The Perception Challenge

Glenn Cook
December 1, 2003

Complete this sentence in five words or less: Urban schools are ... Now look at your answer. Is it based on fact or perception? Did you finish the sentence, or decide that "urban schools" are too difficult to characterize accurately in a few words?

You probably didn't finish the sentence. As a school leader, you know the complexities of urban education can't be reduced to a few short facts.

The public, on the other hand, often works from perception, not fact. This perception can be based on nostalgia, rumor, what's in newspapers and on television. Or it could just be a gut feeling.

Whatever the cause, the perception challenge faced by school districts -- especially those in urban areas -- is just as tricky as a financial crisis, takeover threat, or governance controversy. The reason: Everything a school district does -- and some things it doesn't do -- contributes to how it is perceived by the public.

"It is frustrating for educators because they have such a big job of organizing the schools and focusing on the core business of schools, which is academic learning," says Nora Carr, former assistant superintendent for communications in the Charlotte-Mecklenburg (N.C.) Schools. "But if we continue to lose the public perception piece, ultimately public education as we know it is in jeopardy, because we simply can't survive without public trust and public support."


How often have you heard someone wax nostalgically, "When I was in school ... "?

Nostalgia runs rampant in education, especially since everyone has some school experience. It's why boards have difficulty closing schools, even if the buildings are outdated and too expensive to renovate. It's why community members -- 75 percent of whom do not have school-age children -- complain about the lack of discipline in classrooms and bemoan "urban decay."

"Everybody has either gone to school or had kids in school, and they think they're experts," says Jill Wynns, a member of the San Francisco Unified School District's board of education. "People generally extend that to teaching, being a superintendent, or a principal, or a school board member. They think it is something they know and is easy to do, and that makes it possible for them to make unexamined judgments about education."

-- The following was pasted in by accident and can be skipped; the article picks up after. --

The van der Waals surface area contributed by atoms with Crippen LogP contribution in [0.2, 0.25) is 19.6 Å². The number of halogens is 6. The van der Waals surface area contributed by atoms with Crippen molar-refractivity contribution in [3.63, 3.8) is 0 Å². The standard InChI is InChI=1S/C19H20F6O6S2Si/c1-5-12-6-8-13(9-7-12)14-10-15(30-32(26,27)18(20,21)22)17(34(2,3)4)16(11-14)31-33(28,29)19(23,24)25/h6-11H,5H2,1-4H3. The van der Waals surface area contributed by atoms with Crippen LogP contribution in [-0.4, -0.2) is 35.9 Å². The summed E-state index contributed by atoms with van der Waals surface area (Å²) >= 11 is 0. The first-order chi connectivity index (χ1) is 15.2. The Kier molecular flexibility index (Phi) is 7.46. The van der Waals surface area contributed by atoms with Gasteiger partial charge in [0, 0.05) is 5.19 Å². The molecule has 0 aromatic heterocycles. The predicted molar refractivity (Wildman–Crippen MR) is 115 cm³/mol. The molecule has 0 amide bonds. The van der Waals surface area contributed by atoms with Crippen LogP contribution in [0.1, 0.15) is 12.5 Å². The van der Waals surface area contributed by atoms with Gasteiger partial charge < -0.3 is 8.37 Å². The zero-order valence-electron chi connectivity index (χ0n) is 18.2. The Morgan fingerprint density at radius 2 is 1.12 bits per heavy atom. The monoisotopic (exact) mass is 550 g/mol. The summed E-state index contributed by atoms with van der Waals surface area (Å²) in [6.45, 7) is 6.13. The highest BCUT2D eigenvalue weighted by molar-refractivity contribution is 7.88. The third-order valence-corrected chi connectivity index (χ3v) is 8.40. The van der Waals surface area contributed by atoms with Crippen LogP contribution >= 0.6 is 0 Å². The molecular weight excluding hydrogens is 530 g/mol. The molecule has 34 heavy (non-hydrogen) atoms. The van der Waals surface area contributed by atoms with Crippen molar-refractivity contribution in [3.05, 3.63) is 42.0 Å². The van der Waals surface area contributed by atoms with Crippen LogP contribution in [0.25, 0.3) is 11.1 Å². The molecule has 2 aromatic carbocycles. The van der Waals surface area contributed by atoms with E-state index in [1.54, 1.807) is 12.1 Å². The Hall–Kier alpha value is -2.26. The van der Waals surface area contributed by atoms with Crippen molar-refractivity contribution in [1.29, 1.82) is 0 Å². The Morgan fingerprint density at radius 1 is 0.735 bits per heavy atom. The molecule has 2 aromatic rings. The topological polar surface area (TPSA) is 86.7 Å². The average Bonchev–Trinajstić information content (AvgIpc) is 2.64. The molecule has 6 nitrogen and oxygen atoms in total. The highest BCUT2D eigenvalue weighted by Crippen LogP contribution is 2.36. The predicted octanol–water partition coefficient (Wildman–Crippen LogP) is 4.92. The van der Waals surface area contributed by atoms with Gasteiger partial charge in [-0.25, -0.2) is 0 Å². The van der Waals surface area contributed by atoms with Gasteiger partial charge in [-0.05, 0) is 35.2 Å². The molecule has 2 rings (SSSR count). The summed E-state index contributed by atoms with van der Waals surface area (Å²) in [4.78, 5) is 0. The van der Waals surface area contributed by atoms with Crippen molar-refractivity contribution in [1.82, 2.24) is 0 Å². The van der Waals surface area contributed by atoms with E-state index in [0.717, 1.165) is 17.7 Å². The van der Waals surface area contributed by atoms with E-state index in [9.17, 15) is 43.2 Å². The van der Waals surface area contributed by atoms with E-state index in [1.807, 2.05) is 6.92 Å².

But the public schools have changed significantly -- if subtly -- over the past four decades. It's not your mother's classroom, where the teacher was given a box of chalk and told to call the principal if she needed help. It just looks like your mother's classroom.

"Apples and oranges? You're talking oranges and tangerines," says Brian Perkins, vice president of Connecticut's New Haven Board of Education and chair of educational leadership at Southern Connecticut State University. "The fact that our schools have retained a lot of what we had before, like color and texture, doesn't make them the same. School systems are fundamentally different in terms of what we're expected to address today."

Poverty, diversity, and student achievement were issues for urban educators 30, 40, and 50 years ago, Perkins says. It's the approach urban schools are taking that's different, as is the scrutiny districts receive from the media and policy makers who are increasingly focused on student achievement.

Earl Watkins, superintendent of the Jackson (Miss.) Public Schools, says that in the past 15 years, the demographics of the 31,000-student district have shifted from majority African-American to almost entirely -- 96 percent -- African-American. This shift, and the poverty that accompanied it, has presented a multitude of problems for Jackson's schools, which are chronically underfunded by a predominantly rural state that has been near the bottom in student achievement scores.

"There's not a clear understanding here of what occurs in urban districts and the kind of resources that you need in an urban district," Watkins says. "At the same time, without the resources, we have a cry for accountability from our communities."

For Watkins and other urban school leaders, the task of educating the community is almost as daunting as educating students. And Perkins, Carr, and others are quick to note that districts have been slow in telling their story to the general public.